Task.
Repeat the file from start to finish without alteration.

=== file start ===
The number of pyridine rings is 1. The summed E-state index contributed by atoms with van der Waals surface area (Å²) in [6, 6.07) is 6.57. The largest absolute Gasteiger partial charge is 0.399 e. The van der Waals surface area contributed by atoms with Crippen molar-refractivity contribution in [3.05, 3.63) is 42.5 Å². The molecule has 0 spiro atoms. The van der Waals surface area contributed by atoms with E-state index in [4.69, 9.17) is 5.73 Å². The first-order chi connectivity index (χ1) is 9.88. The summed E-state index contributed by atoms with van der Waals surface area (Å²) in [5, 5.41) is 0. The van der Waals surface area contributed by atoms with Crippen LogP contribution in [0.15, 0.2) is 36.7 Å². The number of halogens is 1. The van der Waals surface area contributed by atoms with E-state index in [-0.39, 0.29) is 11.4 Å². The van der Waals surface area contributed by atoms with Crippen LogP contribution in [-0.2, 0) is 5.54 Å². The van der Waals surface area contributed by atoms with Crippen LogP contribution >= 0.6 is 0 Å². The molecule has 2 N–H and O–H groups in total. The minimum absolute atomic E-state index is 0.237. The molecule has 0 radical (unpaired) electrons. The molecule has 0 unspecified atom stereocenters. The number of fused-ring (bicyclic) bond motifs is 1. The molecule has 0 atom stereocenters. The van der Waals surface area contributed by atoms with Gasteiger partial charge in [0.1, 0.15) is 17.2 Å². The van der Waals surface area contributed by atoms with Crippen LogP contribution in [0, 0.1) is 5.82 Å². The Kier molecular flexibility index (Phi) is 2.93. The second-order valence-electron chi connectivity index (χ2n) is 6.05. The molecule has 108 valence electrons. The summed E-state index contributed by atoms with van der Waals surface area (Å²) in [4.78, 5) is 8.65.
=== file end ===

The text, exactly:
The number of pyridine rings is 1. The summed E-state index contributed by atoms with van der Waals surface area (Å²) in [6, 6.07) is 6.57. The largest absolute Gasteiger partial charge is 0.399 e. The van der Waals surface area contributed by atoms with Crippen molar-refractivity contribution in [3.05, 3.63) is 42.5 Å². The molecule has 0 spiro atoms. The van der Waals surface area contributed by atoms with E-state index in [4.69, 9.17) is 5.73 Å². The first-order chi connectivity index (χ1) is 9.88. The summed E-state index contributed by atoms with van der Waals surface area (Å²) in [5, 5.41) is 0. The van der Waals surface area contributed by atoms with Crippen LogP contribution in [0.15, 0.2) is 36.7 Å². The number of halogens is 1. The van der Waals surface area contributed by atoms with E-state index in [-0.39, 0.29) is 11.4 Å². The van der Waals surface area contributed by atoms with Crippen LogP contribution in [-0.2, 0) is 5.54 Å². The van der Waals surface area contributed by atoms with Crippen LogP contribution >= 0.6 is 0 Å². The molecule has 2 N–H and O–H groups in total. The minimum absolute atomic E-state index is 0.237. The molecule has 0 radical (unpaired) electrons. The molecule has 0 unspecified atom stereocenters. The number of fused-ring (bicyclic) bond motifs is 1. The molecule has 0 atom stereocenters. The van der Waals surface area contributed by atoms with Gasteiger partial charge in [0.1, 0.15) is 17.2 Å². The van der Waals surface area contributed by atoms with Crippen LogP contribution in [0, 0.1) is 5.82 Å². The Kier molecular flexibility index (Phi) is 2.93. The second-order valence-electron chi connectivity index (χ2n) is 6.05. The molecule has 108 valence electrons. The summed E-state index contributed by atoms with van der Waals surface area (Å²) in [4.78, 5) is 8.65.